Government explores solutions to sexual violence in conflict

The UK government is taking measures to tackle the issue of sexual violence in conflict zones with the MOD playing a large part.

The UK is getting involved in the fight against sexual violence in conflict zones along with other members of the UN. In recognition of the UN’s International Day for the Elimination of Sexual Violence in Conflict (19 June 2019) the UK government and MOD have been involved in initiatives to tackle the problem. According to the UN ‘conflict-related sexual violence’ includes “rape, sexual slavery, forced prostitution, forced pregnancy, forced abortion, enforced sterilization, forced marriage and any other form of sexual violence of comparable gravity perpetrated against women, men, girls or boys that is directly or indirectly linked to a conflict.”

Data from the Gender-Based Violence Information Management System (GBVIMS) shows that Internationally Displaced Persons (IDP) are the most vulnerable group, accounting for 87% of all reported cases of sexual violence in 2018. Women and girls are more often affected, accounting for 98% of the reported incidents of gender-based sexual violence in the fourth quarter of last year. This year marks the 10th anniversary of the UN’s Special Representative of the Secretary-General on Sexual Violence in Conflict which aims to reduce incidents of violence during and after conflict and ensure the needs of survivors are met.

There has been a lot of focus on the issue in recent months in relation to the ongoing conflict in Sudan. British troops have been deployed to the Malakal camp in the South of the country to teach self-defence methods to women and girls, as part of a larger UN peacekeeping mission. The programme also aims to help identify risks and give women the knowledge and confidence to report any incidences and seek help.

The UN is aiming for a joined-up approach between services available in South Sudan to tackle all examples of gender-based violence, particularly the stigma that survivors face which can often prevent them from reporting abuse. Captain Euan Irvine, lead instructor and Malakal Engineer Group Second in Command, said: “We are continually seeking opportunities to assist with the protection of the most vulnerable people in South Sudan to prevent incidents of sexual violence in conflict. This initiative allows us to contribute to empowering the women we live and work alongside.”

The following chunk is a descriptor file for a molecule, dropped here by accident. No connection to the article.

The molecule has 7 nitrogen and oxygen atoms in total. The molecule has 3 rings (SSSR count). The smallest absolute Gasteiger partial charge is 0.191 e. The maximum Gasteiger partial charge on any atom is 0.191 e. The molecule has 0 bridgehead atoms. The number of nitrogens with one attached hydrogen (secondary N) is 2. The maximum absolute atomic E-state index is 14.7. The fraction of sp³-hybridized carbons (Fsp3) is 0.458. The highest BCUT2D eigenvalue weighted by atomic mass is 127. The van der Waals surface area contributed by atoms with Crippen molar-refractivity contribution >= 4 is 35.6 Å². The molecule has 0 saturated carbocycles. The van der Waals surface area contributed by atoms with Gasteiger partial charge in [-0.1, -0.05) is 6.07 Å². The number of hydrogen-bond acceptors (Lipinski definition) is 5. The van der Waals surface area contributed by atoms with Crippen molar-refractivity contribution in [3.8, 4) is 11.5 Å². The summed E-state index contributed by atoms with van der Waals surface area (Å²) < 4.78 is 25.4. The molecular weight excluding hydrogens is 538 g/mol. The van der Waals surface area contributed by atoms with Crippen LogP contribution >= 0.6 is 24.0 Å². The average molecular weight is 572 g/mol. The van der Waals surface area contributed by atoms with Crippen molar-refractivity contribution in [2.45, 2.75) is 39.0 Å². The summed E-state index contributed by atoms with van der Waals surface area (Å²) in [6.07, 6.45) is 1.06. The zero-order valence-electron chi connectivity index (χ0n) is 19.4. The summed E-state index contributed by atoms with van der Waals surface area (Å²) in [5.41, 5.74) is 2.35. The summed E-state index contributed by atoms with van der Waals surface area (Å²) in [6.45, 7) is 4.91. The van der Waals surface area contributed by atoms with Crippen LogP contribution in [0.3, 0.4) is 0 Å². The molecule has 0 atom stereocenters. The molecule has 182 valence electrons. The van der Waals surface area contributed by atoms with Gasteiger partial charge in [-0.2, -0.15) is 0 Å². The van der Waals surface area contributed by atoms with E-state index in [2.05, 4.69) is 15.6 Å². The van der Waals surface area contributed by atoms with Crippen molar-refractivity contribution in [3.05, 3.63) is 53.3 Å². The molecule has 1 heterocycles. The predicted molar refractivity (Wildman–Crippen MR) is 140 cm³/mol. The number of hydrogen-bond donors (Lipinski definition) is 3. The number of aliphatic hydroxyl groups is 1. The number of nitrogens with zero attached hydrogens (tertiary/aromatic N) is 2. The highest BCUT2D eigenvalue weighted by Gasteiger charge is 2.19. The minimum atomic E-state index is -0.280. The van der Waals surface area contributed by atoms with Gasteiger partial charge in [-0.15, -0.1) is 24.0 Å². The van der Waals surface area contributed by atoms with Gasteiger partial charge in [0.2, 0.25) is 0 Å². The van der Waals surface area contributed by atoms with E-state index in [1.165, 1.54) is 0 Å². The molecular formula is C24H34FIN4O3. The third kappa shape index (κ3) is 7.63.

“By coaching women on basic self-defence methods, it gives them the self-confidence to be able to make an assessment of the situation and react effectively to keep them safe.”

Workshop participant Nyakot John Jok said: “The situation in the camp is very poor because of money. We have food but we do not have money to buy things.  I have learnt how to escape from someone who wants to fight me or wants to attack me. It makes me feel safer and I am very happy with that.”

The UK has also announced the formation of the Preventing Sexual Violence in Conflict Initiative (PSVI) Survivor Champion to support the work of the Special Representative appointed by the Prime Minister to tackle the issue. The role will involve engaging with networks of survivors, including children born of rape, and encouraging a holistic approach to their recovery and an effort to tackle the stigma they may face in their communities. Lord (Tariq) Ahmad of Wimbledon said of his role:

“Putting survivors at the heart of the UK’s Preventing Sexual Violence in Conflict Initiative is vital to honouring all survivors of this horrific crime. The PSVI Survivor Champion will ensure that the needs and concerns of survivors are central to our policy and programming on this issue. Now is the #TimeForJustice.”

The UK will also host the Time For Justice: Putting Survivors First international conference in London on 18-20 November of this year. The conference will gather international governments and agencies as well as survivors to explore approaches to the issue and methods of holding perpetrators to account. Lord Ahmad said: “The UK has trained over 17,000 military and police personnel on sexual violence issues, deployed UK experts over 90 times to affected countries, and committed over £46 million in funding to support projects around the world. Unfortunately, much more still needs to be done.”

“We will agree concrete actions with our international partners that will make a real difference to the lives of survivors. These will include international standards for gathering and preserving evidence, accountability and justice mechanisms, and an international declaration of humanity.”

In April of the year, the UN adopted Resolution 2467 which aims to create a well-rounded approach to tackling the issue. This includes:

  • Increasing the consequences of committing CRSV (Conflict-Related Sexual Violence)
  • Allowing the UN Security Council to use sanctions against those who commit CRSV
  • Creating a survivor-centred approach
  • Calling for reparations and livelihood support for survivors
  • Calling for empowering women as a way to tackle the root cause.

The UN highlights structural gender inequality as the underlying cause of the problem of sexual violence. As such, it recommends an approach that doesn’t just tackle the immediate aftermath of attacks, but the problems within the wider community. This includes dismantling the stigma that survivors face and challenging the idea that committing sexual offences is ‘cost-free’, and providing ongoing support for victims, financially and psychologically, to help them rebuild their lives.

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